Comparing DNA Sequences to Understand Evolutionary Relationships with BLAST: Biology Lab

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  • 0:02 Genes and BLAST
  • 1:38 Cladograms
  • 3:18 Using BLAST to Make a…
  • 5:49 Lesson Summary
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Instructor: Jennifer Szymanski

Jen has taught biology and related fields to students from Kindergarten to University. She has a Master's Degree in Physiology.

About 90% of human DNA is the same as mouse DNA, and that's a good thing. In this lesson, you'll explore how scientists use genetic similarities to determine how living things are related.

Genes and BLAST

You might have heard someone use the phrase, 'Are you a man, or are you a mouse'? The answer to that is easy - you're all human. Or are you? Genetically, you're actually about 90% the same as a mouse. This is one reason we use mice as model organisms, which are creatures we use to study genetics and disease in the hopes that the results will be applicable to humans.

Scientists know we're so closely related to mice because they've been able to study the genome, or the sum total of genetic material, in both species. Using technology, they've been able to determine the sequence of the bases that make up each organism's genetic code, the number and order of the bases G, A, C, and T.

There are a lot of them. In fact, it would take about ten years to find a specific gene sequence in human DNA. So geneticists have created a database called Basic Local Alignment Search Tool, or BLAST, to help find sequences quickly and to compare sequences to one another.

To use BLAST, you'll have to access a National Institutes of Health website; you'll be able to locate it by using an Internet search engine to look up Basic Local Alignment Search Tool. You'll then input a genetic sequence from one organism and compare it to that of other organisms. Before we go over exactly how to do that, though, let's see how you might be able to use the results of your search.


One tool that scientists use to show relationships between organisms is called a cladogram, which is a visual representation of the evolutionary relationship between species. You might remember that species evolve from a common ancestor. Different species, such as frogs and salamanders, arise because of different environmental factors. These factors place pressure on a species and often enable organisms that have adaptations most suitable for the environment to survive and reproduce most successfully.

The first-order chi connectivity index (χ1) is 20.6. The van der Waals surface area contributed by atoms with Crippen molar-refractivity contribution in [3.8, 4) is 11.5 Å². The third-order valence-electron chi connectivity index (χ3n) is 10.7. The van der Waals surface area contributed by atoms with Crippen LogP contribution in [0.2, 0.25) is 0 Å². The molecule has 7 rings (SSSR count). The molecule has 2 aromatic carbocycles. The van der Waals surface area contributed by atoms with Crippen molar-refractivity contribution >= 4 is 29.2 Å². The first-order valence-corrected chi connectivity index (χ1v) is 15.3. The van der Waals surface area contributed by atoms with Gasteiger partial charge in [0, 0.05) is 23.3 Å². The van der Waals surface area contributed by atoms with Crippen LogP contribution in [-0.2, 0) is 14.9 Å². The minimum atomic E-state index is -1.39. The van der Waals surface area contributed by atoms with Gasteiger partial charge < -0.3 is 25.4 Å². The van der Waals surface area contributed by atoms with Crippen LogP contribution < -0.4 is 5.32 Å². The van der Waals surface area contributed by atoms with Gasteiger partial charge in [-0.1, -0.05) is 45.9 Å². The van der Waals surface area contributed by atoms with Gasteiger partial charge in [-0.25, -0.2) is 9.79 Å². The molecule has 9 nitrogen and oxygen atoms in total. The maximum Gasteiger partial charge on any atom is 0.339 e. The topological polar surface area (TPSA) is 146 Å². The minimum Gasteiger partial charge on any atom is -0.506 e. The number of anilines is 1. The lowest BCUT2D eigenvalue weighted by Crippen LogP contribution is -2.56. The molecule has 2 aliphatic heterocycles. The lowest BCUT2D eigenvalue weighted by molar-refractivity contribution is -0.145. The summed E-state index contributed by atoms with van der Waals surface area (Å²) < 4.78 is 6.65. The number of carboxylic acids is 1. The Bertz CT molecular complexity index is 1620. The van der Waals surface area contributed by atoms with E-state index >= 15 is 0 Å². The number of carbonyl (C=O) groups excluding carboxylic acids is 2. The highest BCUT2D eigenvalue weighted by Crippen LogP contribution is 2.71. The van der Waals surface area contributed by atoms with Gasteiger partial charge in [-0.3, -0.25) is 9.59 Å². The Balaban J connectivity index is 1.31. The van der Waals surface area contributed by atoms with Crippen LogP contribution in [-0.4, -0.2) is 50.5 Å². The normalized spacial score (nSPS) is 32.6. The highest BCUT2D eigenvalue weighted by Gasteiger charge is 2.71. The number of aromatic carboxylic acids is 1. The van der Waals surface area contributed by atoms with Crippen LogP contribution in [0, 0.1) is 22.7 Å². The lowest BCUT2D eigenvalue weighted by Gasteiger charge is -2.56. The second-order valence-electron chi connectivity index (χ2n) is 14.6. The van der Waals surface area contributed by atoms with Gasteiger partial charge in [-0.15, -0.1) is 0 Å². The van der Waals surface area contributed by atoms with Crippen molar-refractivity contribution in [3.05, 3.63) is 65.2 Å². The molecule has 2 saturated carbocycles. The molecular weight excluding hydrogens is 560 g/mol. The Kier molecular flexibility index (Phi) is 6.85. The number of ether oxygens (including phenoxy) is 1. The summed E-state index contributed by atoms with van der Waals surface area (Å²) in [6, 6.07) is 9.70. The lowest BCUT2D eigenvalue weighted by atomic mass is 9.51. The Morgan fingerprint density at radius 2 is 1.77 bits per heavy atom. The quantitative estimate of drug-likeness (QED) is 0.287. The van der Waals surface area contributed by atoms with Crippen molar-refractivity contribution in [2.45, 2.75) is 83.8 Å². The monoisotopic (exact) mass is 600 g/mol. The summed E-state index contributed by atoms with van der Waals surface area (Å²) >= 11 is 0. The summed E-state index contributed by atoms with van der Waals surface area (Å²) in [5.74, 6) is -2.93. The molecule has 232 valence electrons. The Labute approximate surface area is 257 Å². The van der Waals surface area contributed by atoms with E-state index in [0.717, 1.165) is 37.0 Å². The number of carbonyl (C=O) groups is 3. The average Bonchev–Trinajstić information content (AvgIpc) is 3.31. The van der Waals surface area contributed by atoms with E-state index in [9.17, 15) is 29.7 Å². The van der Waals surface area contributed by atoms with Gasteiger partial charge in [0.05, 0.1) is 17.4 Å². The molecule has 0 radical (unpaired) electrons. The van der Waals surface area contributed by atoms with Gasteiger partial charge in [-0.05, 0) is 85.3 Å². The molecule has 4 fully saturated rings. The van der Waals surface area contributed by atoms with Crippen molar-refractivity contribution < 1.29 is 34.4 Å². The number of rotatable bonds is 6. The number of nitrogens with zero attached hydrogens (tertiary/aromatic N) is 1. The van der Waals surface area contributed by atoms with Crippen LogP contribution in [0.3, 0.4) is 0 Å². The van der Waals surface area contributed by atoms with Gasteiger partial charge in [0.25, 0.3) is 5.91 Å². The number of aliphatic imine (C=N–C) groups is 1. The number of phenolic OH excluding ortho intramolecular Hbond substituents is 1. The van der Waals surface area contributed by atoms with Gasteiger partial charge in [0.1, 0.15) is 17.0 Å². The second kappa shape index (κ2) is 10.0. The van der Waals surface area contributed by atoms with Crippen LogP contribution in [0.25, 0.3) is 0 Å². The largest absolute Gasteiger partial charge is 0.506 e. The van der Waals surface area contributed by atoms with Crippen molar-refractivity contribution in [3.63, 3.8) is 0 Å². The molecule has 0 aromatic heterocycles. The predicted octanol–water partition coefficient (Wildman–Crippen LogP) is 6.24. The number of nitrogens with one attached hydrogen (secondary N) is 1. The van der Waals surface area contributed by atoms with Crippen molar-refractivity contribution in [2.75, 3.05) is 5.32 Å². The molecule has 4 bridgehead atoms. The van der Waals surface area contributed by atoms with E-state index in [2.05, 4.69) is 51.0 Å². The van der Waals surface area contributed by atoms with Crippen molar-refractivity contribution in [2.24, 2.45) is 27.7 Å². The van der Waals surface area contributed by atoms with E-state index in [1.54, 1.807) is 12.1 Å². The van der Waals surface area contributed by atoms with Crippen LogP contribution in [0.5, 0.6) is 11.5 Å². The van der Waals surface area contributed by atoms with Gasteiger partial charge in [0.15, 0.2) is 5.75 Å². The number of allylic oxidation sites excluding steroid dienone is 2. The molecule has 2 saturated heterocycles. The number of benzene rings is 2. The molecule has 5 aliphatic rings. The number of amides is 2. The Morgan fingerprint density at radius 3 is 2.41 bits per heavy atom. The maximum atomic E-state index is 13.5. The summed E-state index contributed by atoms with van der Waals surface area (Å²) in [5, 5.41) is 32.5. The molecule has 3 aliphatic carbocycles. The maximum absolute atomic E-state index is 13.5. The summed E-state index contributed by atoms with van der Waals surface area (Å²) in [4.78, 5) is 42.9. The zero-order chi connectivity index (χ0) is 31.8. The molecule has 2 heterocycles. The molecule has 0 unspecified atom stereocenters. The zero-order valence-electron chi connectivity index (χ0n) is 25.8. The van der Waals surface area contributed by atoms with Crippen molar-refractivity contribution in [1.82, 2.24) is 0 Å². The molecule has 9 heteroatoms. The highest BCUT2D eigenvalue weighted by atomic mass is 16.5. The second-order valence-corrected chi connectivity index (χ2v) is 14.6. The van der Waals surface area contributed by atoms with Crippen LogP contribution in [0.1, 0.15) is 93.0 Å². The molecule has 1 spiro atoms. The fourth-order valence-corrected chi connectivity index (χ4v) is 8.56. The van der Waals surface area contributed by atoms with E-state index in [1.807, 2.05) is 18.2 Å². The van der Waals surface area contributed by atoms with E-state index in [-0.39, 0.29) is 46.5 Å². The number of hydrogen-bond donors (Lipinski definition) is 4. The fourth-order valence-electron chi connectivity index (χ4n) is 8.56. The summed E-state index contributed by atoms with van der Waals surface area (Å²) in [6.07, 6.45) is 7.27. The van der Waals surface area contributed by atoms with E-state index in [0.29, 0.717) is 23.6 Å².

You can think of cladograms as evolutionary trees. One species is found on the end of each branch. The more closely the organisms are related by evolution, the more closely they are found on the cladogram. For example, in the cladogram of insects shown, butterflies and flies are more closely related than butterflies and beetles.

Insect Cladogram
insect cladogram

A well-made cladogram will also show what are called derived characters, which are features that set a group of organisms apart from the others on the cladogram. In this cladogram, for example, only the gorilla lacks a tail.

Derived Characters
derived characters

Shared characters are features that are present in all organisms after that point on the cladogram. For example, salamanders, lizards, tigers, and gorillas all 'share' the presence of lungs.

Shared Characters
shared characters

Morphology is the word for 'forms' and physical structures like tails and lungs, and that's a pretty good way to make a cladogram. But we can make better ones using DNA sequences. And that's where BLAST comes in.

Using BLAST to Make a Cladogram

Scientists have determined that certain gene sequences are conserved, which just means shared between species. In this illustration, each letter represents an amino acid, a subunit of a protein.

Conserved Sequence
conserved sequence

Each of the existing 20 amino acids is created by a specific sequence of DNA. Therefore, this sequence of amino acids is reflective of a specific DNA sequence. If we compare this sequence in different animals, we can see that there are various numbers of differences in the amino acids. For example, the human and cow sequences differ in 4 places, while the human and chimp sequences show no differences. We interpret this to mean that the chimp and human are more closely related than the cow and human.

Cow vs. Human
cow vs human
Human vs. Chimp
human vs chimp

So, let's dig into BLAST.

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